The moderating effects of sample type as evidence of the effects of faking on personality scale correlations and factor structure
KEVIN M. BRADLEY & NEIL M. A. HAUENSTEIN
Motivational differences as a function of sample type (applicants versus incumbents) have frequently been suspected of causing meaningful differences in the psychometric properties of personality inventories due to the effects of faking. In this quantitative review, correlations among the Big Five personality constructs were estimated and sample type was examined as a potential moderator of the personality construct inter-correlations. The resulting subgroup meta-analytic correlation matrices were factor-analyzed, and the second order factor solutions for job incumbents and job applicants were compared. Results of the meta-analyses indicate frequent, but small moderating effects. The second order factor analyses indicated that the observed moderation had little effect on the congruence of factor loadings. Together, the results are consistent with the position that faking is of little practical consequence in selection settings.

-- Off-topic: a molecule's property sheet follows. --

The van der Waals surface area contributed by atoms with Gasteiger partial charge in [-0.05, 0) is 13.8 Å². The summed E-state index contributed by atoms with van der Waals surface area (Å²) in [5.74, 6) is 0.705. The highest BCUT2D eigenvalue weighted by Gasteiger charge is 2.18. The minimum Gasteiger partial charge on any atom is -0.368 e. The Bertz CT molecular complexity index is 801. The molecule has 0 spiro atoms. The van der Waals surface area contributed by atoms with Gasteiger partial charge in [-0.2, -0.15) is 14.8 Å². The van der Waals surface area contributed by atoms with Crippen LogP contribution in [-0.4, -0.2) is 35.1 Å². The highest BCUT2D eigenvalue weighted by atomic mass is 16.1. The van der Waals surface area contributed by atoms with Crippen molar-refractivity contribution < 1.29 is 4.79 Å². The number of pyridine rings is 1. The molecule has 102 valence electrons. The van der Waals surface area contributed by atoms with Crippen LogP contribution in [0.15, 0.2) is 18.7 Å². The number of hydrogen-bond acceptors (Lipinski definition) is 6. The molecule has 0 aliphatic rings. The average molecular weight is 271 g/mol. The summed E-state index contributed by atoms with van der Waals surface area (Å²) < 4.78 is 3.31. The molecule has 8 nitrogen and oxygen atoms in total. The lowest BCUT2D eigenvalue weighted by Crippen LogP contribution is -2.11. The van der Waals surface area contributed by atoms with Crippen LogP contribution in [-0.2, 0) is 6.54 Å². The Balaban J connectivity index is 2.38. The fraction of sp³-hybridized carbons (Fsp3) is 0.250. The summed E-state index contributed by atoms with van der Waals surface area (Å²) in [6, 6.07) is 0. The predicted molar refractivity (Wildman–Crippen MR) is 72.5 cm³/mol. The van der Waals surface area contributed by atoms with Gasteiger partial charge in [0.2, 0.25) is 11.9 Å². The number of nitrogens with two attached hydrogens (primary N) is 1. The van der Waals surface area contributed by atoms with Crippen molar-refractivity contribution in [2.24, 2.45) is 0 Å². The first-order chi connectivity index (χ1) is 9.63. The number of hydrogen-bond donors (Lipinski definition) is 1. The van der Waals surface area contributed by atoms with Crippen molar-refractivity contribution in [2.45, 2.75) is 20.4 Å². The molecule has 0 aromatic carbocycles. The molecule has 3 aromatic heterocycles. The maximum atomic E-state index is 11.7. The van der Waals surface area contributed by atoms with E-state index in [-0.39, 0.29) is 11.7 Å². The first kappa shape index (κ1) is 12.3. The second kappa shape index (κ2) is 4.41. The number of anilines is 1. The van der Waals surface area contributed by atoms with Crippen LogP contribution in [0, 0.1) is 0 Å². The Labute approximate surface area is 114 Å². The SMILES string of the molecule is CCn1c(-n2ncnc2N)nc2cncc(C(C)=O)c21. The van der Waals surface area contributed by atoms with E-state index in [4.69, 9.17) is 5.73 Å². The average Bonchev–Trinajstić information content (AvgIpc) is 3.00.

Key words: personnel selection, faking, sample type
Kevin Michael Bradley
Human Resources Research Organization
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Alexandria, Virginia 22314-1591